2013 Winter Meeting Highlights
Total Number of Attendees: 708
AAPT: Not Just for Teachers (A Student's View)
AAPT's 2013 Winter Meeting in New Orleans was organized around the theme, "And All That Jazz." The many attractions reflected the rich heritage of this major United States seaport located at the mouth of the Mississippi River. Twice a day the authentic steamboat, the Natchez, provided cruises on the river for the length of the city. Attendees enjoyed the world-renowned French Quarter, the historic Pontchartrain Hotel along with the city's many historic homes, the Magazine Street lined with boutique stores and antique shops, the Audubon Aquarium of the Americas, and the Audubon Nature Institute. Known for its distinctive Louisiana cuisine, "the Big Easy" is famous for its beignets, Italian Muffuletta sandwiches, Gulf oysters on the half shell, boiled crawfish, and those delicious Creole dishes etouffe, jambalaya, and gumbo.
The AAPT Run/Walk, always a favorite activity, took attendees past many of the scenic highlights of New Orleans. The early morning event included historic Jackson Square, the French Quarter, and the river front. Everyone who participated in this event was a winner!
The rich musical heritage of New Orleans began during its pre-American and early American days. The unique blend of European instruments with African rhythms gave way to the birth of jazz and later to a brand of music known as rhythm and blues. Attendees had ample opportunity to hear live jazz performances at sessions during the conference during the Tuesday night live performance by one of the Preservation Hall's jazz bands.
Of course, technology had a high visibility throughout our meeting. Presentations ranged from "Best Practices in Educational Technology" to Online Tools and to Online Physics Courses. Some sessions reported on the use of tablets, smart phones, and the use of video games such as Angry Birds. AAPT staff streamed and videotaped the Symposium on Education Policy as well as the award and plenary talks. The meeting program was available for attendees to use on smart phones and tablets.
The Committee on Physics at Two-Year Colleges volunteered to have the Alternative Access Task Force record their session, "The Physics of Jazz." The session covered the physics of music using woodwinds, brass instruments, percussion, strings, and voice. A number of issues, including a hotel fire (not ours), relocation of the session, and failed technology made this a challenge. Thanks to the ipad of the Task Force Chair, partial YouTube videos of the presenters were recorded.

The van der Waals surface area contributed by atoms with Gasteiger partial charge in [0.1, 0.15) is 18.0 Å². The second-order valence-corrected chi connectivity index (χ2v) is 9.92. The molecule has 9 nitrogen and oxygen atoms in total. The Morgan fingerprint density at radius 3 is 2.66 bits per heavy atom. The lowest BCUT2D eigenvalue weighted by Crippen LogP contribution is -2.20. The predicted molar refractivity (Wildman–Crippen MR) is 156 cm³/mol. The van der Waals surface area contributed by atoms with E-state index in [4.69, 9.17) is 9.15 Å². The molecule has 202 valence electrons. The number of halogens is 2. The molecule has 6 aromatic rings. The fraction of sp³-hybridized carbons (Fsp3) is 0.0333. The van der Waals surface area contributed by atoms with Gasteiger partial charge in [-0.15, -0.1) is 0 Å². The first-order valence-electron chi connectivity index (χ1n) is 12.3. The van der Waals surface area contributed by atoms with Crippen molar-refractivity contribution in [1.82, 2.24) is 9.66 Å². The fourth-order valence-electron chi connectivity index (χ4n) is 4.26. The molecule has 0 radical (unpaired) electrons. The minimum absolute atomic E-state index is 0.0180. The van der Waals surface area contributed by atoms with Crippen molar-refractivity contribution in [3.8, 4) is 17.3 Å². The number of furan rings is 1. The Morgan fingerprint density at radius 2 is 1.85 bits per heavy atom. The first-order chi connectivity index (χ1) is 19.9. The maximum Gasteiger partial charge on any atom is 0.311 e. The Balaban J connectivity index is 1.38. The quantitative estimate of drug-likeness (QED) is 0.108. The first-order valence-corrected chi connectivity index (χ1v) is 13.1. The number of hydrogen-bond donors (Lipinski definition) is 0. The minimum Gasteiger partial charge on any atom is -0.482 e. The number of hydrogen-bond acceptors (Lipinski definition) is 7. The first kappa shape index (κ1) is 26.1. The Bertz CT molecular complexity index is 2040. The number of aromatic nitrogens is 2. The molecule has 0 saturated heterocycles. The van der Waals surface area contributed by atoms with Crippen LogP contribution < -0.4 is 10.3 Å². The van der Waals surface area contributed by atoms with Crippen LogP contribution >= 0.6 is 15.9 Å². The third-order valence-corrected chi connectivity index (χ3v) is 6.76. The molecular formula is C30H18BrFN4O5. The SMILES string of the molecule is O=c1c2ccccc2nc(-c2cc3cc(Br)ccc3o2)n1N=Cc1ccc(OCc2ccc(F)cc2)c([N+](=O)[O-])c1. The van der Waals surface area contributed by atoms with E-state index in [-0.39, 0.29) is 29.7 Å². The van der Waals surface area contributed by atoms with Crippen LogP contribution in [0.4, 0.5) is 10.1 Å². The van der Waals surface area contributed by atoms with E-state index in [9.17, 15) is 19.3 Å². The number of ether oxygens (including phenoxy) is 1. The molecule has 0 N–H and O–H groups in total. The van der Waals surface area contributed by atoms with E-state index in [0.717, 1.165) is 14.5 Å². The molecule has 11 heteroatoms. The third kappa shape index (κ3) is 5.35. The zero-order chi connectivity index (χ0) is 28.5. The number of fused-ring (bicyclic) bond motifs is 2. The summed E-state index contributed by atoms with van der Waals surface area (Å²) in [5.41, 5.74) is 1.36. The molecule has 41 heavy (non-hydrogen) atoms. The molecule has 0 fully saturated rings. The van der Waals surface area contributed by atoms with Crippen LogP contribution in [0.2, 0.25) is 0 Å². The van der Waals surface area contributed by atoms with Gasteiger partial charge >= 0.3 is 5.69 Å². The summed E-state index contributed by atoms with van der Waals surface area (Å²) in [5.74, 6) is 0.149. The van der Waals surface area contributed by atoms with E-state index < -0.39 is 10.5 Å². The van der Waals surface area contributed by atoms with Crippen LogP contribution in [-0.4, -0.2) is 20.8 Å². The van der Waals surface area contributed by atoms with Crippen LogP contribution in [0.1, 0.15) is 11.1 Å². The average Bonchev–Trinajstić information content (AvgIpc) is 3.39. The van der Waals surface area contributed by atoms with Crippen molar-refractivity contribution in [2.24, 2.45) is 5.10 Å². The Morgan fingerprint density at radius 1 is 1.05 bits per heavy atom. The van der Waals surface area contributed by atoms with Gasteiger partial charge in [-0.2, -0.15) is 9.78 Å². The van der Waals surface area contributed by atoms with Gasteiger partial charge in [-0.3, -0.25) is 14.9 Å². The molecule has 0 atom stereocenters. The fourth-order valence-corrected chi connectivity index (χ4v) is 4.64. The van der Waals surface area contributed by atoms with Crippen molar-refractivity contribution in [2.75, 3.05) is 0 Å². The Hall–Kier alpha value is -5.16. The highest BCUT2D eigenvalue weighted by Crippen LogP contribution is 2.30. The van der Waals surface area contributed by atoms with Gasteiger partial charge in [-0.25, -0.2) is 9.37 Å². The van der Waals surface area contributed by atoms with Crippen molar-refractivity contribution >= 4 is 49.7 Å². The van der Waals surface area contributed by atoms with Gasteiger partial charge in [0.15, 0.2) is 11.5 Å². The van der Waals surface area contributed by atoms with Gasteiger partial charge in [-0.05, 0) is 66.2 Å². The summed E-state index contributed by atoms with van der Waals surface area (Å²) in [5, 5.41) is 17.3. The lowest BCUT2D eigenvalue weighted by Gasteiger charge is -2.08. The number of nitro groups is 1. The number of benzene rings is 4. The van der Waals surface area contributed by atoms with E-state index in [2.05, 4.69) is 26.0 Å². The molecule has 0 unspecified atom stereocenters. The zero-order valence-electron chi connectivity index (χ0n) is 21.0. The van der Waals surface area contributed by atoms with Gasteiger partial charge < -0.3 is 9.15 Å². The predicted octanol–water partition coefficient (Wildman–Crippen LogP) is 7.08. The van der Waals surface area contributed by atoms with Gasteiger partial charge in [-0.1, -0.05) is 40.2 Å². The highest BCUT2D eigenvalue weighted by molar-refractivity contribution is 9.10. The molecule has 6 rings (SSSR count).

A special AIP exhibit, Exhibition on Historically Black Colleges and Universities, was on display throughout the meeting. Our physics education community is significantly underrepresented in number by ethnic minorities and women. Some paper sessions and one panel provided a forum to hear and discuss current and future efforts to reduce this achievement gap.
Poster sessions are always popular and this Winter Meeting provided opportunities for posters as part of poster sessions, part of regular sessions, and part of the SPS Undergraduate Research and Outreach Poster Reception.
We heard from three speakers during the annual Physics Education Public Policy Symposium on Tuesday as they report on issues concerned with K-12 physics and STEM Education. The speakers are Jim Gates, Univ. of Maryland and a member of PCAST, Ramon Lopez, Univ. of Texas, Arlington and co-Director of UTEACH Arlington, and Richard Steinberg, City College of New York and author of An Inquiry into Science Education: Where the Rubber Meets the Road.
Dr. Mark Whittle, University of Virginia, addressed a "standing-room-only" audience on Monday night, with his talk entitled "The Universe’s First Million Years: Primordial Light and Sound." On Wednesday morning, Dr. Robert Twilley, LSU, spoke on “The Mississippi River Delta Restoration as Science and Policy Issues of Public Concern: Opportunities in Science Education.”
Our AAPT award recipients delivered their special presentations during our Ceremonial Sessions. Edward "Joe" Redish, University of Maryland, recipient of the Oersted Award, spoke on "The Implications of a Theoretical Framework for PER," and David Pines, University of California, Davis, recipient of the John David Jackson Award for Excellence in Graduate Physics Education talked about "What We Don’t Know, We Teach One Another."
The Homer L. Dodge Citation for Distinguished Service to AAPT was presented to Stanley Micklavzinza, A. James (Jim) Mallmann, and Sarah (Sam) McKagan in recognition of their exceptional service to the AAPT Physics Education community.
Continuing the tradition begun by Betty L. Preece, the Students Exploring Engineering and Science (SEES) Program provided a morning of hands-on learning for students from minority, low socio-economic schools. Learning was under the direction of the Society of Physics Students.